Ethiopia urges Boeing to review controls, backs pilots
Ethiopian investigators urged Boeing to review its flight control technology and said pilots of state carrier Ethiopian Airlines had carried out proper procedures in the first public findings on the crash of a 737 MAX jet that killed 157 people.
The doomed flight repeatedly nosedived as the pilots battled to control the nearly full aircraft before it crashed six minutes after take-off from Addis Ababa in clear conditions, Ethiopian authorities said on Thursday.
“The crew performed all the procedures repeatedly provided by the manufacturer but was not able to control the aircraft,” Transport Minister Dagmawit Moges told a news conference, presenting the outlines of a preliminary report,
Investigators are expected to publish the report by Friday.
Boeing’s top-selling aircraft has been grounded worldwide since the March 10 disaster, which came just five months after a Lion Air 737 MAX crash in Indonesia that killed 189. An initial report into that accident also raised questions about the jet’s software, as well as training and maintenance.
Families of the victims, regulators and travellers around the world have been waiting for signs of whether the two crashes are linked, and the extent to which Boeing technology and the actions of the Ethiopian Airlines pilots played a role.
Ethiopian investigators did not blame anyone for the crash, in line with international rules requiring civil probes to focus on technical recommendations for safer flight. Nor did they give a detailed analysis of the flight, which is expected to take several months before a final report due within a year.
But in a clear indication of where Ethiopian investigators are directing the attention of regulators, they cleared the pilots of using incorrect procedures and issued two safety recommendations focused on the recently introduced aircraft.
They suggested that Boeing review the flight control system and that aviation authorities confirm any changes before allowing that model of plane back into the air.
“Since repetitive uncommanded aircraft nose down conditions are noticed ... it is recommended that the aircraft control system shall be reviewed by the manufacturer,” Dagmawit said.
The nose-down commands were issued by Boeing’s so-called MCAS software. The preliminary report into the Lion Air disaster suggested pilots lost control after grappling with MCAS, a new automated anti-stall feature that repeatedly lowered the nose of the aircraft based on faulty data from a sensor.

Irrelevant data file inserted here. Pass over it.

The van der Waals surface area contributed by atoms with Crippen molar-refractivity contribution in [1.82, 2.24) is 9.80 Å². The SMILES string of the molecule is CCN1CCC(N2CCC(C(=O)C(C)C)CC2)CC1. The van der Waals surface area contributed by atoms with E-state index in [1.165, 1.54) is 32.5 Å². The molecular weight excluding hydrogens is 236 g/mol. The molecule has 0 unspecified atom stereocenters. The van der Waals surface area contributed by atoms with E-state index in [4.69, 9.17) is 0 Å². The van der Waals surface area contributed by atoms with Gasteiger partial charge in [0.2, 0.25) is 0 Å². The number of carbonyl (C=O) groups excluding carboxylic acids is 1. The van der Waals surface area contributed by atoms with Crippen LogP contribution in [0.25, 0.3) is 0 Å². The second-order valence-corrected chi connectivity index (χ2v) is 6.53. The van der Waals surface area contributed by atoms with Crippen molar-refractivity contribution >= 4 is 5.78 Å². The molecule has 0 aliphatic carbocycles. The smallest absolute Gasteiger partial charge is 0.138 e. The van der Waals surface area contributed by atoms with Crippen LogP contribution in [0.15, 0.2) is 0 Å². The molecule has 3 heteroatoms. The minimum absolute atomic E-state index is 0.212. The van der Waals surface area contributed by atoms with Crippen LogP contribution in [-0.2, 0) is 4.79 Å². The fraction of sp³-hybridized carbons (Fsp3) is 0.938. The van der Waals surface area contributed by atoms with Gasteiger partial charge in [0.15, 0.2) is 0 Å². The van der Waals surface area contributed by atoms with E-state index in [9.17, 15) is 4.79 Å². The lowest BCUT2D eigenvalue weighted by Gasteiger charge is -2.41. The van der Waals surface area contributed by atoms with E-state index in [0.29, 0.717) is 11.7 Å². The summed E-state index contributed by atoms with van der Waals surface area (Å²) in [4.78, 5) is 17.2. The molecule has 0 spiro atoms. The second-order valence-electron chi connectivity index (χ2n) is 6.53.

The U.S. Federal Aviation Administration, which has come under fire over the way it decided to certify the MCAS software, cautioned the investigation had not yet concluded.
“We continue to work towards a full understanding of all aspects of this accident. As we learn more about the accident and findings become available, we will take appropriate action,” the U.S. agency said in a statement.
Boeing said it would study the report once it was released.
Ethiopian Airlines said its crew had followed all the correct guidance to handle a difficult emergency.
However, the report could spark a debate with Boeing about how crew responded to problems triggered by faulty data from an airflow sensor, particularly over whether they steadied the plane before turning key software off.
Questions on whether the pilots had levelled out the plane before disengaging MCAS and how many times MCAS activated were not answered in a news conference that lasted about 40 minutes.
Following a previous Ethiopian Airlines accident off Beirut in 2010, Addis Ababa authorities rejected the conclusions of a Lebanese investigation citing pilot error and suggested the aircraft had exploded in a possible act of sabotage.
Officials denied reports of tensions between Ethiopian officials and U.S. and other foreign investigators accredited to the current probe.
“We don’t have any reservations from different stakeholders who were engaged in the investigations,” chief investigator Amdye Ayalew Fanta said.
Aviation safety analyst Paul Hayes said deeper investigation would delve into the role played by software and how pilots were able to respond, and said he hoped scars from the 2010 dispute would not get in the way of a comprehensive investigation.
“Pilots shouldn’t have to cope with such an emergency situation. We need to understand what are the factors that meant these two crews were overcome,” said Hayes, safety director at UK-based consultancy Flight Ascend.
“It is unusual for there to be a single cause,” he added.
Boeing said on Wednesday it had successfully tested an update of the MCAS software designed to make it easier to handle.
(Reporting by Jason Neely; Writing by Katharine Houreld and Tim Hepher; Additional reporting by Maggie Fick, Jamie Freed and David Shepardson; Editing by Mark Potter)